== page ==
The court determined that the information East Bay provided to prove the subcontractors’ independence was insufficient. The information included a certificate of insurance and business registration information. They didn’t prove, however, whether the businesses truly operated separately from East Bay, which as we’ve discussed, is a core principle of the third prong.

East Bay didn’t present evidence to address the true independence of the workers. The court noted, “At best, this information indicates the entities might have operated independently of East Bay. . . . At worst, this information shows the entities were a business in name only. In any event, a business might be duly registered but entirely dependent upon one contractor.” Important factors include the duration of the existence of the worker’s business, the number of customers and volume of business, the number of employees of the business, and the amount paid to the worker from other businesses.

The court, however, didn’t need to analyze the first and second prongs because an individual must only fail one prong to be classified as an employee in this test. The third prong is the point that leads to most employment reclassifications. East Bay Drywall, LLC. v. Department of Labor and Workforce Development.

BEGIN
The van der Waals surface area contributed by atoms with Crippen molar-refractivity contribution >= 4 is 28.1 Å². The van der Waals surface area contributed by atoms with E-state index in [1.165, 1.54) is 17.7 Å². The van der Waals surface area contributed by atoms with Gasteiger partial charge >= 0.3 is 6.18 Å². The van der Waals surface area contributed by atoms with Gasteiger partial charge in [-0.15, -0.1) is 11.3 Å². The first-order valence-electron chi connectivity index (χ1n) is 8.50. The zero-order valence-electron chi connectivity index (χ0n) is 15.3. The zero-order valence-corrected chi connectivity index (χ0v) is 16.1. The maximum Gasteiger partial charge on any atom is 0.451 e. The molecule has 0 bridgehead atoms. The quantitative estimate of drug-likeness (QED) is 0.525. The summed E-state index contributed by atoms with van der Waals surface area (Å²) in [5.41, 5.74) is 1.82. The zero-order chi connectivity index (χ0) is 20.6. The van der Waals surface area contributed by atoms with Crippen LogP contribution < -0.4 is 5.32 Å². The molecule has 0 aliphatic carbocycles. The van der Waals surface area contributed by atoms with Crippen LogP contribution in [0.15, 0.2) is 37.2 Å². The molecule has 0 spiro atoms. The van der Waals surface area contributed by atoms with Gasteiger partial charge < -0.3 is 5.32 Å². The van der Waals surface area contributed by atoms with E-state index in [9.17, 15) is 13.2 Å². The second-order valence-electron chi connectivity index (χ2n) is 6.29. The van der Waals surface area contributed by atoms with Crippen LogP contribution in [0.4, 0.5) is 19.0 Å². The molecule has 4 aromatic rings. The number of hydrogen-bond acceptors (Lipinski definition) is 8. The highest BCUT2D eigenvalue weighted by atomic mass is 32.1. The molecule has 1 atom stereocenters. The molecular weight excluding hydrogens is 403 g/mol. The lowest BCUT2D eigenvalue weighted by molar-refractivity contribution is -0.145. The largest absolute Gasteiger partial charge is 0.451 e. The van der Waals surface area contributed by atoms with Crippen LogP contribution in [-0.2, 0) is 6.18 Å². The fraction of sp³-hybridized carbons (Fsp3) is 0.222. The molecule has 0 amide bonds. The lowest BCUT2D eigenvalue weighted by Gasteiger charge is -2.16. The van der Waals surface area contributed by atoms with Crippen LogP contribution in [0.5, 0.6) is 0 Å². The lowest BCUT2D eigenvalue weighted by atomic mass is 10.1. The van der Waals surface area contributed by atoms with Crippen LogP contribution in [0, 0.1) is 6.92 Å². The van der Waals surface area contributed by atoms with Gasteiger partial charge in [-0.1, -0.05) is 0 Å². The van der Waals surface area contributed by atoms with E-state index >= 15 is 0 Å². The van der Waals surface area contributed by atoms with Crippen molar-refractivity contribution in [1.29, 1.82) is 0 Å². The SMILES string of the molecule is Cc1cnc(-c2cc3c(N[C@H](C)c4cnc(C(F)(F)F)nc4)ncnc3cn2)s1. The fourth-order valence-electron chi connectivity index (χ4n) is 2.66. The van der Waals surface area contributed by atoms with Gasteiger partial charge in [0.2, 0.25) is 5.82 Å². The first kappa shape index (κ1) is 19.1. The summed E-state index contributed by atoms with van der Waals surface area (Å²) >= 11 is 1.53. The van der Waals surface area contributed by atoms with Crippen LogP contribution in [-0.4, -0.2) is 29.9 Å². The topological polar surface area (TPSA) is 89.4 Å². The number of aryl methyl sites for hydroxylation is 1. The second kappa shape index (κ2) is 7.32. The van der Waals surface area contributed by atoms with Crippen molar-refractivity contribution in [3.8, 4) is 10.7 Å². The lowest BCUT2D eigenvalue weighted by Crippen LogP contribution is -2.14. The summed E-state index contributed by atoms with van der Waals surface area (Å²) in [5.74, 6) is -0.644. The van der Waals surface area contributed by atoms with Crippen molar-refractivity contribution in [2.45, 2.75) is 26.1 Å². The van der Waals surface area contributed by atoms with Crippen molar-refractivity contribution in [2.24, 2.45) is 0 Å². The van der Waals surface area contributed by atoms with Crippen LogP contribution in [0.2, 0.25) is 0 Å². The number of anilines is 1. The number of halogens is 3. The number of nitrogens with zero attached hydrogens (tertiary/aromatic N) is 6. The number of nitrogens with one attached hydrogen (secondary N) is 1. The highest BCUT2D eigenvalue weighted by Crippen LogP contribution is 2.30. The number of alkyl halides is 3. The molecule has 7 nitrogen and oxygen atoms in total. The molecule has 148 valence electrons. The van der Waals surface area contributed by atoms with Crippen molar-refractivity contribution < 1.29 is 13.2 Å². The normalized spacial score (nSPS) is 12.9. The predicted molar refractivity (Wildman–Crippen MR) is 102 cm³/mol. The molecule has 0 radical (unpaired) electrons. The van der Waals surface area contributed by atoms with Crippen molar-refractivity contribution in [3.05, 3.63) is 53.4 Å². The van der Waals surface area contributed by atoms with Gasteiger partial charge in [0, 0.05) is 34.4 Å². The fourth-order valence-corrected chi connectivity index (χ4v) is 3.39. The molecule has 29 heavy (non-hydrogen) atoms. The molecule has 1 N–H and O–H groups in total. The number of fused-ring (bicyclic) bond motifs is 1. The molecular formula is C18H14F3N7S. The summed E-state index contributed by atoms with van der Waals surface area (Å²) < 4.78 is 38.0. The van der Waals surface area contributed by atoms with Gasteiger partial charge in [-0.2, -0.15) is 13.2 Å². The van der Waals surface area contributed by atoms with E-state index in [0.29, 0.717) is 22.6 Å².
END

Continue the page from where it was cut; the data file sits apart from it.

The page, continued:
Bottom Line

This decision is relevant as further evidence that the judicial system in New Jersey will rigidly apply the ABC test in reclassification of workers as employees. The court made it clear that the third prong of the test is a difficult hurdle for a company to clear. To successfully classify workers as independent contractors, you must set forth concrete evidence of an entity’s independence beyond the existence of the subcontracting business.

For more information regarding this decision and best practices for hiring independent contractors to avoid claims and litigation, please contact John C. Petrella, chair of Genova Burns LLC’s employment law and litigation practice group, at or Peter F. Berk, chair of the firm’s wage and hour practice group, at or 973-533-0777.

Featured Free Resource:
Cost Per Hire Calculator
Copyright © 2023 Business & Legal Resources. All rights reserved. 800-727-5257
This document was published on
Document URL: